News Article | May 18, 2017
Site: www.PR.com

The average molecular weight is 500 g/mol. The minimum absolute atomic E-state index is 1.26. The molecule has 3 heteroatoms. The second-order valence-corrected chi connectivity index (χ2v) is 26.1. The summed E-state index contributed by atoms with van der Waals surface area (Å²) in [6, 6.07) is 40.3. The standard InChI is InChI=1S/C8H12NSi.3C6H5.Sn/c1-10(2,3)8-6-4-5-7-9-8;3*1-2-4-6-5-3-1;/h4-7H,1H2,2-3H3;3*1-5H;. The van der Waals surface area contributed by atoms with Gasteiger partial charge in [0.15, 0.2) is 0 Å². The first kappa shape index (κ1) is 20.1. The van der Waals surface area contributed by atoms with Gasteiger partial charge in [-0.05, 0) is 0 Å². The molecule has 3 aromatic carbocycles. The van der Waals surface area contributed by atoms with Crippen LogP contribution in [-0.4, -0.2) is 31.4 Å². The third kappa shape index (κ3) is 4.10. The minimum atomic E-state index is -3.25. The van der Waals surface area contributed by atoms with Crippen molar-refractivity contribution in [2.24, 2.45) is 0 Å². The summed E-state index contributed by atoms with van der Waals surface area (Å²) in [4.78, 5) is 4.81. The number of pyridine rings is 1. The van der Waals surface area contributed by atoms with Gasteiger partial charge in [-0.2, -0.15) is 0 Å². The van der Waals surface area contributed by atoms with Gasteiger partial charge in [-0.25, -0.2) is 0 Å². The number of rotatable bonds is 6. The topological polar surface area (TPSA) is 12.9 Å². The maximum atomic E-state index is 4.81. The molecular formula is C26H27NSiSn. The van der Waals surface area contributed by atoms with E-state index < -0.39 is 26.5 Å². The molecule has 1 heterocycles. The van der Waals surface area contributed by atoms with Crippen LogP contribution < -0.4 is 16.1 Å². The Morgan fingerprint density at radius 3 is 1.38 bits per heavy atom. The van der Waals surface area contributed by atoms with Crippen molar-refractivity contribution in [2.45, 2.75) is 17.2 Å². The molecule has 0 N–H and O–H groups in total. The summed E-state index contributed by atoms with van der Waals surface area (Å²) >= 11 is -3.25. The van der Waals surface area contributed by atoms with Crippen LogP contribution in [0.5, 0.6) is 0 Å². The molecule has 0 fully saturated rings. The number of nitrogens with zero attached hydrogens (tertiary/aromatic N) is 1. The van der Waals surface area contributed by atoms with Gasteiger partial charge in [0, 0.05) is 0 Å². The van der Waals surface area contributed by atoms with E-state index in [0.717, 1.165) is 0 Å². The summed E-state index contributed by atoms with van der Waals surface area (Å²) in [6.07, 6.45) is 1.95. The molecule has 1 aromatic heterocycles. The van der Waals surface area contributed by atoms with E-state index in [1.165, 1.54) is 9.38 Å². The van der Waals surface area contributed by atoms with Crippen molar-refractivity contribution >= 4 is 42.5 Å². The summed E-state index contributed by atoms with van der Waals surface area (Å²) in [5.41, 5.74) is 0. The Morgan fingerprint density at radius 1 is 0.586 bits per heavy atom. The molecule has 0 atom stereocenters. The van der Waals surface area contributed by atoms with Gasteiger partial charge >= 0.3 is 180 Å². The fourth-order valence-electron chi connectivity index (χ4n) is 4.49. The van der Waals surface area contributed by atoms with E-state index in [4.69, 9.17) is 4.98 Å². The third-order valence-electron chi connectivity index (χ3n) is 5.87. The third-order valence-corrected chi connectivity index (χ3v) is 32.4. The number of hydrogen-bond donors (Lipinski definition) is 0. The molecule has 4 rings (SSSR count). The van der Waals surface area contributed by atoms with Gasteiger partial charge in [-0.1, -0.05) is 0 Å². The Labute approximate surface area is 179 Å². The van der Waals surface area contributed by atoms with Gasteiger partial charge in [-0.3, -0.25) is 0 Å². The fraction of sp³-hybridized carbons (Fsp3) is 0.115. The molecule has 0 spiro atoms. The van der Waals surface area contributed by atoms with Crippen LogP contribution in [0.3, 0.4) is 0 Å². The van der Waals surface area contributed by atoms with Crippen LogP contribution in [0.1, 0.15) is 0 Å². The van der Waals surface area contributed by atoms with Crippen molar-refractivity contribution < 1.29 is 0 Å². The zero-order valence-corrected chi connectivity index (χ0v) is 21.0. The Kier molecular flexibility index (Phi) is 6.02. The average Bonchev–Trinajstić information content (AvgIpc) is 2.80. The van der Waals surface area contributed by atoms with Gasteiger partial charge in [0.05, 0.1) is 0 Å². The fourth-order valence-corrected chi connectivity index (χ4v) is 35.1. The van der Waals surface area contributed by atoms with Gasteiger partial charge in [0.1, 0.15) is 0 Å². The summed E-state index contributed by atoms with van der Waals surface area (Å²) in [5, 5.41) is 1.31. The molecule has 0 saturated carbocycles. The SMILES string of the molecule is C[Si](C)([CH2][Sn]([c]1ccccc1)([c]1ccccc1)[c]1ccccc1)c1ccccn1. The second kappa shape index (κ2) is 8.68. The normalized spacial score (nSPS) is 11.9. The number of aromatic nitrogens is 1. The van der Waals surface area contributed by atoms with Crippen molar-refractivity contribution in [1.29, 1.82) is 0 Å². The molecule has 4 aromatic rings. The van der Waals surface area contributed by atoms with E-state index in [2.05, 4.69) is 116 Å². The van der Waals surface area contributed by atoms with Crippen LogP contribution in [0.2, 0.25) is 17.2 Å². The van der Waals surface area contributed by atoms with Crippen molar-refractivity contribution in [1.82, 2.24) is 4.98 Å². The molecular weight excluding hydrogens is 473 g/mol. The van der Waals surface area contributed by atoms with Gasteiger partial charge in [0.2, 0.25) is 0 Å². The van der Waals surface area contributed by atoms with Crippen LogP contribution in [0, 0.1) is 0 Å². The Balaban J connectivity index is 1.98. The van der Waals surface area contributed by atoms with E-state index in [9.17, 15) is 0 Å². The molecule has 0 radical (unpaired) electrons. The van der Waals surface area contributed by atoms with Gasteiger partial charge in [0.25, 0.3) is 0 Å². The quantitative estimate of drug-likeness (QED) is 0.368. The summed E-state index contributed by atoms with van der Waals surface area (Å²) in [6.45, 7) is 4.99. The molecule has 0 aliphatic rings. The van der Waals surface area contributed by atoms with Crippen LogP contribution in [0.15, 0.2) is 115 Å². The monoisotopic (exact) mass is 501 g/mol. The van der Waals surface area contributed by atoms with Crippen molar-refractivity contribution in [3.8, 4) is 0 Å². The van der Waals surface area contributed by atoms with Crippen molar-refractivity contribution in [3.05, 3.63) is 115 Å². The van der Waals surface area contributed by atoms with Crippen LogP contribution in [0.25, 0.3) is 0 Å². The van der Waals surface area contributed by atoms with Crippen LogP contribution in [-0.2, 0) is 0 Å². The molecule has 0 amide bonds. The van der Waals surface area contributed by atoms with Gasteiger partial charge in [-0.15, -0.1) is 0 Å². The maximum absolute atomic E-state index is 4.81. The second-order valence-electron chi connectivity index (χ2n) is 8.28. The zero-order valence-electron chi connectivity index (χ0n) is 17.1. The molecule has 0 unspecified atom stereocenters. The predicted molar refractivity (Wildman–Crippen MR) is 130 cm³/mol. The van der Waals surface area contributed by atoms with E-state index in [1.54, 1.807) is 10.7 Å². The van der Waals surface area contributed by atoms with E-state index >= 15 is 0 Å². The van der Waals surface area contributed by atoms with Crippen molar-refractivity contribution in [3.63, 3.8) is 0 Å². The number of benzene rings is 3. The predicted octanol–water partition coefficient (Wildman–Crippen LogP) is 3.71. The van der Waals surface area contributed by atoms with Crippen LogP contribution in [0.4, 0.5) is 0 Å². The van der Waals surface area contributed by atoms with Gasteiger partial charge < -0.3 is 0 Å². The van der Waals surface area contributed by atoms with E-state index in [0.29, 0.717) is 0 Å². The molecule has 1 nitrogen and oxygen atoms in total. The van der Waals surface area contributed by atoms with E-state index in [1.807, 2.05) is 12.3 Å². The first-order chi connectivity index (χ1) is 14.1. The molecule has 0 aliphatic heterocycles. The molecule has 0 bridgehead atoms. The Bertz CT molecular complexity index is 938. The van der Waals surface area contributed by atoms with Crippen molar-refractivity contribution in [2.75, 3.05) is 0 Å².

Receive press releases from Rental Management Inc.: By Email Avon, CT, May 18, 2017 --( Solutions that are Certified for Microsoft Dynamics have demonstrated development quality and compatibility with the Microsoft Dynamics product on which it runs by passing rigorous VeriTest software solution testing for Microsoft Dynamics and are profiled in the Microsoft Partner Solution Profiler tool. In addition, the Microsoft Dynamics partner must have customers who are successfully using the certified solution and are willing to recommend it, be enrolled in a Partner Service Plan with Microsoft, and be a Gold Certified Partner in the Microsoft Partner Program. For customers, Certified for Microsoft Dynamics helps identify Microsoft Dynamics solutions that have been tested for compatibility, meet high quality standards, and are successfully used by existing customers. This certification represents a significant step in elevating the standard for partner-developed software solutions for industry-specific business applications. By highlighting these solutions, Microsoft also creates new opportunities for partners to expand their reseller channel and to better promote their packaged Microsoft Dynamics solution for customers. By requiring both the software solution and the partner to meet their highest standards, Microsoft is assuring customers that these certified solutions work with their investments in Microsoft Dynamics. Microsoft congratulates RMI on achieving the Certified for Microsoft Dynamics status for ADVANTAGE 365 by demonstrating its success and commitment in delivering a leading Microsoft Dynamics solution. About Microsoft Dynamics Microsoft Dynamics is a line of financial, customer-relationship and supply-chain management solutions that helps businesses work more effectively. Delivered through a network of channel partners providing specialized services, these integrated, adaptable business management solutions work like and with familiar Microsoft software to streamline processes across an entire business. About RMI Founded in 1983 and headquartered in Avon, CT, RMI Corporation is the leader in Enterprise Rental, Sales, and Service Solutions for mid-market companies. RMI offers an industry standard solution including software, implementation, training, consultation, and support to help their clients maximize efficiencies and reach their full business potential. For more information on the ADVANTAGE Solution and RMI Corporation, please visit their website at www.rmiusa.com. For Additional Information, press only: Phone: 860.677.1005 Fax: 860.677.2454 Email: Marketing@rmiusa.com Web: www.rmiusa.com The names of actual companies and products mentioned herein may be the trademarks of their respective owners. Avon, CT, May 18, 2017 --( PR.com )-- RMI announced today that its ADVANTAGE 365, full integrated mobile friendly solution, is now Certified for Microsoft Dynamics, which signifies that the solution has met Microsoft Corp.’s highest standard for partner-developed software. By successfully meeting all certification requirements, ADVANTAGE 365 can now carry the distinct Certified for Microsoft Dynamics logo.Solutions that are Certified for Microsoft Dynamics have demonstrated development quality and compatibility with the Microsoft Dynamics product on which it runs by passing rigorous VeriTest software solution testing for Microsoft Dynamics and are profiled in the Microsoft Partner Solution Profiler tool. In addition, the Microsoft Dynamics partner must have customers who are successfully using the certified solution and are willing to recommend it, be enrolled in a Partner Service Plan with Microsoft, and be a Gold Certified Partner in the Microsoft Partner Program.For customers, Certified for Microsoft Dynamics helps identify Microsoft Dynamics solutions that have been tested for compatibility, meet high quality standards, and are successfully used by existing customers. This certification represents a significant step in elevating the standard for partner-developed software solutions for industry-specific business applications. By highlighting these solutions, Microsoft also creates new opportunities for partners to expand their reseller channel and to better promote their packaged Microsoft Dynamics solution for customers.By requiring both the software solution and the partner to meet their highest standards, Microsoft is assuring customers that these certified solutions work with their investments in Microsoft Dynamics. Microsoft congratulates RMI on achieving the Certified for Microsoft Dynamics status for ADVANTAGE 365 by demonstrating its success and commitment in delivering a leading Microsoft Dynamics solution.About Microsoft DynamicsMicrosoft Dynamics is a line of financial, customer-relationship and supply-chain management solutions that helps businesses work more effectively. Delivered through a network of channel partners providing specialized services, these integrated, adaptable business management solutions work like and with familiar Microsoft software to streamline processes across an entire business.About RMIFounded in 1983 and headquartered in Avon, CT, RMI Corporation is the leader in Enterprise Rental, Sales, and Service Solutions for mid-market companies. RMI offers an industry standard solution including software, implementation, training, consultation, and support to help their clients maximize efficiencies and reach their full business potential. For more information on the ADVANTAGE Solution and RMI Corporation, please visit their website at www.rmiusa.com.For Additional Information, press only: Phone: 860.677.1005 Fax: 860.677.2454 Email: Marketing@rmiusa.com Web: www.rmiusa.comThe names of actual companies and products mentioned herein may be the trademarks of their respective owners. Click here to view the list of recent Press Releases from Rental Management Inc.